applications downstream and upstream

This means that video conferencing applications can properly function at lower levels of bandwidth when there are constraints, often with no perceptible reductions in quality. Live streaming applications such as YouTube Live require more upstream bandwidth than downstream due to the fact that the user is streaming live content upstream to the internet.

speed downstream and upstream bandwidth

In effect, applications adjust their bandwidth usage in response to changing network availability. The Cartesian tests reveal that lower bandwidth was typically needed than was recommended by the application publishers.


Cartesian found that the most common applications typically needed more downstream bandwidth than upstream. For example, in one scenario reflective of concurrent household usage of entertainment applications, Cartesian observed an average downstream bandwidth of 24.2 Mbps and average upstream bandwidth of 1.4 Mbps, an overall ratio of approximately 17:1. 

In line with recent technological innovations, Cartesian found that applications tended to adjust their bandwidth usage in response to changing network availability. Single-application tests also commonly resulted in lower bandwidth needs than recommended by the application publishers. These efficiencies were also observed in multi-device scenarios, resulting in moderate bandwidth consumption overall, and all scenarios tested required bandwidth levels that fall within the range of speeds commercially available to most U.S. households.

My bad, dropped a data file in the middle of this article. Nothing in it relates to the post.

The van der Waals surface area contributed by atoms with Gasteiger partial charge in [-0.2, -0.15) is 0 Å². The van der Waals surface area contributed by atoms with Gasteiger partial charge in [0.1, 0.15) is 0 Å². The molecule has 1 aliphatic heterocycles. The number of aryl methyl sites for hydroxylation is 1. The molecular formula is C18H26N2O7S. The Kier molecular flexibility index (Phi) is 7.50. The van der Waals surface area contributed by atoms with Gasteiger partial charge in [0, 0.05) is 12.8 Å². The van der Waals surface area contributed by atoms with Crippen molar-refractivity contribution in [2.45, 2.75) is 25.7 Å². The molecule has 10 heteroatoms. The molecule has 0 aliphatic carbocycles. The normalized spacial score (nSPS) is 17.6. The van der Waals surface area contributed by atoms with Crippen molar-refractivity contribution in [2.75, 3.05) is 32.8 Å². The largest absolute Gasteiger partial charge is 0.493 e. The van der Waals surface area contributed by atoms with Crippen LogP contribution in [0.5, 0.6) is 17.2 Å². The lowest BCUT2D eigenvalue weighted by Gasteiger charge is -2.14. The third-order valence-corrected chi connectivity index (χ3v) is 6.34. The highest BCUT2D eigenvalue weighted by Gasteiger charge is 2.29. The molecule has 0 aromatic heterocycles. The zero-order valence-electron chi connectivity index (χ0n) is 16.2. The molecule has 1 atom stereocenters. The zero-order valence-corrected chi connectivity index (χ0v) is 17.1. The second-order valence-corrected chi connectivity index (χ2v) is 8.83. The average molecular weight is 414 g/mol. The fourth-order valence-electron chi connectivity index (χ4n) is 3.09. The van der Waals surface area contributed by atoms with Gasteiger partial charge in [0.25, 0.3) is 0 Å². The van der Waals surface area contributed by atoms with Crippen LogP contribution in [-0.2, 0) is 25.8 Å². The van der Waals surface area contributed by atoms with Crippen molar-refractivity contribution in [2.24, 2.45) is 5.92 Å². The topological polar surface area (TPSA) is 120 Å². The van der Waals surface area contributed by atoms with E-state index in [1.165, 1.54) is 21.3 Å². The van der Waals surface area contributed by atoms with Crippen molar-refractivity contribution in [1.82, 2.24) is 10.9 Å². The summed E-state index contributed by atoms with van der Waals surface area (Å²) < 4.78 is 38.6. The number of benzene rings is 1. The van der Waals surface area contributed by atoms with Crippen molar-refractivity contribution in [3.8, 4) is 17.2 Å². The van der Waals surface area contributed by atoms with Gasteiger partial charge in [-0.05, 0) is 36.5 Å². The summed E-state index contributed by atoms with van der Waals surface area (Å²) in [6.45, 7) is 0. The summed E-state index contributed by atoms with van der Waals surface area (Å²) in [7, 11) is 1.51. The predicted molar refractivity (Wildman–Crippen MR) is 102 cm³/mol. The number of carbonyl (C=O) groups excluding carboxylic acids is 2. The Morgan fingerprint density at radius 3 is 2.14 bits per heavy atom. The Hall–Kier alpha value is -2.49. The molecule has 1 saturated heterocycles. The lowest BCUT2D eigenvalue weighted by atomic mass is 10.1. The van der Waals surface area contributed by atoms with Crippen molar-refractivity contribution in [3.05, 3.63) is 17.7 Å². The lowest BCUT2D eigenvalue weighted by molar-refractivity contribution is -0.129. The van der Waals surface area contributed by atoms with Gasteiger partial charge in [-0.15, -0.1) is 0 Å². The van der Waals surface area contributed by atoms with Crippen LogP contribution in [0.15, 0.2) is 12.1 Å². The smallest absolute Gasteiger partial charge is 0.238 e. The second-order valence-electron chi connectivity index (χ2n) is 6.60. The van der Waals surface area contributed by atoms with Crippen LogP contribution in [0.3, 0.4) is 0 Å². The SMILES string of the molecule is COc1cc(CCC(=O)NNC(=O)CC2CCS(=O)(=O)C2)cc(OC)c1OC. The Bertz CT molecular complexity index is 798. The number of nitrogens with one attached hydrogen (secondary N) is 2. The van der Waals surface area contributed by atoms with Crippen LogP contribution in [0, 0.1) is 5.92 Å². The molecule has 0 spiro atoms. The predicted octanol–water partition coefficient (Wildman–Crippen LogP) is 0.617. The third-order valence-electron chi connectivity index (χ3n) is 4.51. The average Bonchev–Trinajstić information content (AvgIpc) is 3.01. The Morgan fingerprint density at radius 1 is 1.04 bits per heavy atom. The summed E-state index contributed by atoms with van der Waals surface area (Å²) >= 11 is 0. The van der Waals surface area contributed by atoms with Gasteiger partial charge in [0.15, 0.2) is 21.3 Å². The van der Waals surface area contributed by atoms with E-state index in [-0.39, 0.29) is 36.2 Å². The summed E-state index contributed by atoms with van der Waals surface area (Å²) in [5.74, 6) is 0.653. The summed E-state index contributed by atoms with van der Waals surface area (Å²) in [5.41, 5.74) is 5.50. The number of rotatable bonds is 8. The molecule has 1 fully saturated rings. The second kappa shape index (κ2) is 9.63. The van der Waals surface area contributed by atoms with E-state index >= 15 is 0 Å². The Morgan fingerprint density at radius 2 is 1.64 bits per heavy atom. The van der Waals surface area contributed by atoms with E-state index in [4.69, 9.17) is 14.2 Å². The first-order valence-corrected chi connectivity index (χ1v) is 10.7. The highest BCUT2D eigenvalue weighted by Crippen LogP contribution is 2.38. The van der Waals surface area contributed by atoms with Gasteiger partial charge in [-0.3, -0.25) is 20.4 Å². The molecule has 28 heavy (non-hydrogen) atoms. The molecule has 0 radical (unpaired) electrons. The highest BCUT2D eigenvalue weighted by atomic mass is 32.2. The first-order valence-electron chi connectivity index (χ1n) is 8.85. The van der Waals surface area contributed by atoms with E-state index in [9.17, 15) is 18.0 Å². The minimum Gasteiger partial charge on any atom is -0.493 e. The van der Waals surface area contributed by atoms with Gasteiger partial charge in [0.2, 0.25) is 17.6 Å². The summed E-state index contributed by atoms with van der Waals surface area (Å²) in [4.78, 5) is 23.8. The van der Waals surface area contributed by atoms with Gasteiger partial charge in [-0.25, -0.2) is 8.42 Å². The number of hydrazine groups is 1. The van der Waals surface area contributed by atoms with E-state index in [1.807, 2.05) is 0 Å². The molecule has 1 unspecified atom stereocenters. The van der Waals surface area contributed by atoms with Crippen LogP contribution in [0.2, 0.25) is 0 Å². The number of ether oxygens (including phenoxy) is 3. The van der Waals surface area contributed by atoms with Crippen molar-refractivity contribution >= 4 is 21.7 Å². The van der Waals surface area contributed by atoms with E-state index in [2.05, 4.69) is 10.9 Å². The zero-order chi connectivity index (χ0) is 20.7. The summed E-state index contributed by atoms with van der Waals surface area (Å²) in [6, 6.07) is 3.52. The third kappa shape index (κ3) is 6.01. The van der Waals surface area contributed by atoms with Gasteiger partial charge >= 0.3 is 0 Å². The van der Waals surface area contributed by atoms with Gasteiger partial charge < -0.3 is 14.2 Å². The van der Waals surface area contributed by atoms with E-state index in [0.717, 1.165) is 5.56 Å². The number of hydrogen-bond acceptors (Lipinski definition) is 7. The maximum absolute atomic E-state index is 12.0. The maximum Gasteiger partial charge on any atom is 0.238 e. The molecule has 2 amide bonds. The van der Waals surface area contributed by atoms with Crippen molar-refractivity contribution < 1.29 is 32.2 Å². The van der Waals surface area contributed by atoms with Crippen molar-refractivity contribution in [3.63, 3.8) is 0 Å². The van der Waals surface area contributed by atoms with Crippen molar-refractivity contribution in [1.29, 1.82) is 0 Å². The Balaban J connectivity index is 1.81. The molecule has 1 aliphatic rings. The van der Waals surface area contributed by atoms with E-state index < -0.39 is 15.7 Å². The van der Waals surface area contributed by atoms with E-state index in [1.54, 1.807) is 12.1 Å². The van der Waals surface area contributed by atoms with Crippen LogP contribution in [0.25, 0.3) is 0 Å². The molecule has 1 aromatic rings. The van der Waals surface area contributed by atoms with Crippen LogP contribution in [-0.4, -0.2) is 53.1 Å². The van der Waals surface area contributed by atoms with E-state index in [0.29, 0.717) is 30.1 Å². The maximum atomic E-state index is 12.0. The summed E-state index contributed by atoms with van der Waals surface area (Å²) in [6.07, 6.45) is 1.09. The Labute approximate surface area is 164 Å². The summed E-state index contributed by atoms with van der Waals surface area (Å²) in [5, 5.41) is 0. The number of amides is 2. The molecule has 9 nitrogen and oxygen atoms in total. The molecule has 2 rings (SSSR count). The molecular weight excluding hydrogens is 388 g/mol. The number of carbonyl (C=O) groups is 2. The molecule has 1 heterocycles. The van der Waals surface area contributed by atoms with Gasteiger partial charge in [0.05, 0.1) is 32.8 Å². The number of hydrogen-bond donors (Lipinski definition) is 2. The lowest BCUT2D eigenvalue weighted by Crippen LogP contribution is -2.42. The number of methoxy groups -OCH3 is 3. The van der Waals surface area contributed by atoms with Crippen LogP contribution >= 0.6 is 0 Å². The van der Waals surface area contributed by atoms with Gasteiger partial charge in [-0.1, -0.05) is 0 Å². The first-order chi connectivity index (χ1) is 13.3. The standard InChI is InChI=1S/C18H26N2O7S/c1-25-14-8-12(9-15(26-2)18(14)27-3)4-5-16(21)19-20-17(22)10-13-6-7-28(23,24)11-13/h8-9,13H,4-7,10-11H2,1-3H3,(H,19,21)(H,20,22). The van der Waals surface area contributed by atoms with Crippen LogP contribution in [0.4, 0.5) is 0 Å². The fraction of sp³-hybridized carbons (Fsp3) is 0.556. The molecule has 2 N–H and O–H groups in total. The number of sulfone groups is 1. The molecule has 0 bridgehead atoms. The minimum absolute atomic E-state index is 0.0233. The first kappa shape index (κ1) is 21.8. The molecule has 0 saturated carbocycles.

The real-world scenarios tested under this study provide important data demonstrating how broadband capacity is actually used in environments where multiple applications may be in use at the same time. In addition, the data further highlights the benefits and efficiency of asymmetrical service offerings where faster downstream speeds are a closer match to the significantly larger amount of downstream traffic generated by typical consumer usage. As the cable industry continues its work to build robust, scalable platforms that meet consumer connectivity needs today and will be ready to serve our multi-gigabit future, it is contributions like this Cartesian study that will help us better understand how consumers use broadband today and where consumers will take us tomorrow.